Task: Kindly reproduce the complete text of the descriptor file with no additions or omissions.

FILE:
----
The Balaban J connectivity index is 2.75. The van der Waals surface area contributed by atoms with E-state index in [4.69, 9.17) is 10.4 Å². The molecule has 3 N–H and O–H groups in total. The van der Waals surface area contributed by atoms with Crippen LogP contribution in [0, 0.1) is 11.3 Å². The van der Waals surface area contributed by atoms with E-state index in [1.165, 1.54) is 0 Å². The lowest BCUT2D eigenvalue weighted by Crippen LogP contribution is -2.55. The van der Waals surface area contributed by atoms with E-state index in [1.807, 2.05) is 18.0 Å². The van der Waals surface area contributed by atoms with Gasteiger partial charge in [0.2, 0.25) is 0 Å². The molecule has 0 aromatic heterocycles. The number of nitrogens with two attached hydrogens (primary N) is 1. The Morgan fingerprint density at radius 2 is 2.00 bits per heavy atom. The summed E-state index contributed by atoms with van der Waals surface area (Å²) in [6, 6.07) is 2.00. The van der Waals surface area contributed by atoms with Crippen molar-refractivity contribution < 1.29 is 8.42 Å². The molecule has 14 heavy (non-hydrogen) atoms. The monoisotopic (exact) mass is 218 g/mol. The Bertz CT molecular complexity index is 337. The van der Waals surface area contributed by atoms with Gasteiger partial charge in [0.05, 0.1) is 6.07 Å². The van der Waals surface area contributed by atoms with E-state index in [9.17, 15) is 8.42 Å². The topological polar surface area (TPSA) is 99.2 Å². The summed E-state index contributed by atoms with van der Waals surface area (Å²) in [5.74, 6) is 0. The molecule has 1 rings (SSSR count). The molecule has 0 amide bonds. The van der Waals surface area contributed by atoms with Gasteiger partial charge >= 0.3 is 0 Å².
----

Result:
The Balaban J connectivity index is 2.75. The van der Waals surface area contributed by atoms with E-state index in [4.69, 9.17) is 10.4 Å². The molecule has 3 N–H and O–H groups in total. The van der Waals surface area contributed by atoms with Crippen LogP contribution in [0, 0.1) is 11.3 Å². The van der Waals surface area contributed by atoms with E-state index in [1.165, 1.54) is 0 Å². The lowest BCUT2D eigenvalue weighted by Crippen LogP contribution is -2.55. The van der Waals surface area contributed by atoms with E-state index in [1.807, 2.05) is 18.0 Å². The van der Waals surface area contributed by atoms with Gasteiger partial charge in [0.2, 0.25) is 0 Å². The molecule has 0 aromatic heterocycles. The number of nitrogens with two attached hydrogens (primary N) is 1. The Morgan fingerprint density at radius 2 is 2.00 bits per heavy atom. The summed E-state index contributed by atoms with van der Waals surface area (Å²) in [6, 6.07) is 2.00. The van der Waals surface area contributed by atoms with Crippen molar-refractivity contribution < 1.29 is 8.42 Å². The molecule has 14 heavy (non-hydrogen) atoms. The monoisotopic (exact) mass is 218 g/mol. The Bertz CT molecular complexity index is 337. The van der Waals surface area contributed by atoms with Gasteiger partial charge in [0.05, 0.1) is 6.07 Å². The van der Waals surface area contributed by atoms with E-state index in [9.17, 15) is 8.42 Å². The topological polar surface area (TPSA) is 99.2 Å². The summed E-state index contributed by atoms with van der Waals surface area (Å²) in [5.74, 6) is 0. The molecule has 1 rings (SSSR count). The molecule has 0 amide bonds. The van der Waals surface area contributed by atoms with Gasteiger partial charge >= 0.3 is 0 Å².